What's the right way to face racism?

Story highlights

  • David Boren, president of the University of Oklahoma, responded to offensive video
  • Eric Liu: Boren did something rare in public life today -- he acted with moral clarity

Eric Liu is the founder of Citizen University and the author of several books, including "A Chinaman's Chance" and "The Gardens of Democracy." He was a White House speechwriter and policy adviser for President Bill Clinton. Follow him on Twitter: @ericpliu. The opinions expressed in this commentary are solely those of the author.

(CNN)A video appears online. In it, fraternity members from your university are chanting a hateful, racist song about lynching African-Americans. The video goes viral. You're president of the university.

Imagine being in that situation. What would you do?
There are two ways to answer the question. The first is in the moment of crisis. The second is about the long term.
    As most everyone knows by now, David Boren, president of the University of Oklahoma, faced just this situation Monday. And I've been thinking about it intensely, not only because I care about race and civic leadership in America, but also because Boren was my first boss, when he was a U.S. senator.
    I'm not from Oklahoma but ended up working for Boren through a college internship. He was a mentor to me during my years in Washington, and a model for me when he left the Beltway to be of greater use and service as an educator. Though we haven't talked since the crisis broke, I see familiar patterns of leadership.
    Boren responded to the crisis swiftly, with a statement that went viral. Boren told the students from Sigma Alpha Epsilon (SAE) he had a message for them: "You are disgraceful. You have violated all that we stand for. You should not have the privilege of calling yourselves Sooners" (the OU nickname).
    Boren went on to sever all ties between OU and SAE. The national fraternity closed the local chapter. Later, Boren said he'd be glad if the students in the video left campus because "we don't provide student services for bigots." The next day he expelled two of them.
    His actions have resonated across the country. On social media, people shocked by the video find themselves also stunned by Boren's response. Why? Because he did something rare in public life today. He expressed a decisive, judgmental view with moral clarity. Then he followed through.
    His statements have been free of mushy lawyer-talk or euphemism. He's led authentically, from the heart.
    Of course, people have carped. Some question whether Boren has the legal authority, as head of a public institution, to expel students on the basis of their free speech, even racist hate speech. Some lament that what he should have branded as disgraceful was the students' actions, not the students themselves.
    Legitimate concerns, perhaps. The First Amendment question, certainly, is being debated by legal scholars. But these concerns are eclipsed by the bigger picture. Boren wasn't just condemning wrongdoers; he was shifting social norms for all.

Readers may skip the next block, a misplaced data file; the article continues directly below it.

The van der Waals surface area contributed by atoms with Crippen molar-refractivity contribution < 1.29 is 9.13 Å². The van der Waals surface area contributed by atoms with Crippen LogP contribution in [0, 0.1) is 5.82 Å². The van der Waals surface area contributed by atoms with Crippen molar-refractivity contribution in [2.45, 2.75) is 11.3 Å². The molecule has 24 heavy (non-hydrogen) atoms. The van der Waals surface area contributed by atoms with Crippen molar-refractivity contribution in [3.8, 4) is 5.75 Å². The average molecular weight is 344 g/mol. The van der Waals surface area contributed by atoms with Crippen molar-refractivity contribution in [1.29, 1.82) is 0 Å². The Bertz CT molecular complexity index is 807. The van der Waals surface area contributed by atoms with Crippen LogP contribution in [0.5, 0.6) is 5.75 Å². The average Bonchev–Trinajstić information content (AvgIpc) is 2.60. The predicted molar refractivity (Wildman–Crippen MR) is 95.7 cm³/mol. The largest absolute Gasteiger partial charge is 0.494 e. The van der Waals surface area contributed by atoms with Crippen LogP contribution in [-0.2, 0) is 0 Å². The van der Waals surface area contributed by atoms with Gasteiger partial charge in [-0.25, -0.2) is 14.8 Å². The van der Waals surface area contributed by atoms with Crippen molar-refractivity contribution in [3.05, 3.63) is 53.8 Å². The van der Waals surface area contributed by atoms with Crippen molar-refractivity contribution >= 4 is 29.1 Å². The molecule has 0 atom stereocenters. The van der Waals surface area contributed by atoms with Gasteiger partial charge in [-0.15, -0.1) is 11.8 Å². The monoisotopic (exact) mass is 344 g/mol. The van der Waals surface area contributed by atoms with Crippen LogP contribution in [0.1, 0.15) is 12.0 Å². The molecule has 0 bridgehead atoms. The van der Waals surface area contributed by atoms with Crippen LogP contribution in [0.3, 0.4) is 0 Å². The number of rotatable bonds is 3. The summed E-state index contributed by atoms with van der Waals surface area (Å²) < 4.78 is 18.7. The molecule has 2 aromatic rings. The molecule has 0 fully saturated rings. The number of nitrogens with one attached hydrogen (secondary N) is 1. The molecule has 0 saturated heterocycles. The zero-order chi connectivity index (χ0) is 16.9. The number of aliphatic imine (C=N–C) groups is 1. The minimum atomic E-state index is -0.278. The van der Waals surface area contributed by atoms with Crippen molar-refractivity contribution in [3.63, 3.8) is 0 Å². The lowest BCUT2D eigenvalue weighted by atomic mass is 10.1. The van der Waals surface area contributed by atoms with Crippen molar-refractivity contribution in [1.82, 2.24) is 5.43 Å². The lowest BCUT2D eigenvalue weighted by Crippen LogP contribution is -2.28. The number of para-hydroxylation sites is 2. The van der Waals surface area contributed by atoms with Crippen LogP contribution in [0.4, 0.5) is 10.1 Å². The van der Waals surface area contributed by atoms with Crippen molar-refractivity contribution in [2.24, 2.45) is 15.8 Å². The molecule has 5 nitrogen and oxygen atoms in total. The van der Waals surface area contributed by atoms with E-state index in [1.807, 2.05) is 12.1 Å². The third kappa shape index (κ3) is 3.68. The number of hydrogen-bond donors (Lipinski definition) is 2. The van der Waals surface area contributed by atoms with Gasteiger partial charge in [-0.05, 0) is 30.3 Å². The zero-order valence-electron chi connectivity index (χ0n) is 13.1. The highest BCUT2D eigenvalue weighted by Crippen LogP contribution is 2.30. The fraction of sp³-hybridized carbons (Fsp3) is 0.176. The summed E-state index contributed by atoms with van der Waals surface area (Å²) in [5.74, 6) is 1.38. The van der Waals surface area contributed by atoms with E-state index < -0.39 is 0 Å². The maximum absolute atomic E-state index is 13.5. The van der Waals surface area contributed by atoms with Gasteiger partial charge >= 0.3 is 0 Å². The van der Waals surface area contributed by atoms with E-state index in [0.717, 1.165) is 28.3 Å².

A cynic might consider laughable a refrain from Boren's statement about "real Sooners." Boren said that real Sooners are not racists or bigots; they believe in equal opportunity, treat people with mutual respect and love each other like family.
    A cynic might say Oklahoma is a state both very white and very red, not known for flying the banner of anti-racism. Indeed, the original Sooners were the white settlers who raced in to claim land that had been wrested from Native Americans.
    But the point of Boren's "real Sooners" riff is not to describe or sanitize today's reality; it is to issue a challenge. It is to bind people to a creed, a standard of being and belief that is easy to assert but hard to achieve. Not unlike being a true patriot.
    So now begins the longer term. Here, another opportunity arises to lead by example.
    David Boren can now examine the institution he works for and ask how and why such attitudes and behaviors -- racism so casually vicious -- could ever take root among people as young as freshmen.
    He can explore the ways in which everyone -- not only the obviously guilty parties at a frat party -- is touched by unconscious bias and institutional racism. He can now ask his community to face the inequities of history and race.
    We can all do that.
    Howard Schultz, CEO of Starbucks, is doing this at his company. He was moved after the incidents of Ferguson and Staten Island to hold truly open forums with employees about the pain and anguish of racial division.
    But you don't have to be a college president or a CEO. You don't have to be a white man in charge to start a tough reckoning with racism (though it'd help if more did).
    Whoever you are, you can start a new kind of conversation in your neighborhood. On your campus. At your house of worship. Ask what the history is. Ask why there are such imbalances of power and voice. Ask what it would take to be truly inclusive. Then, in word and deed, start answering your own questions.
    We can all do that. The sooner, the better.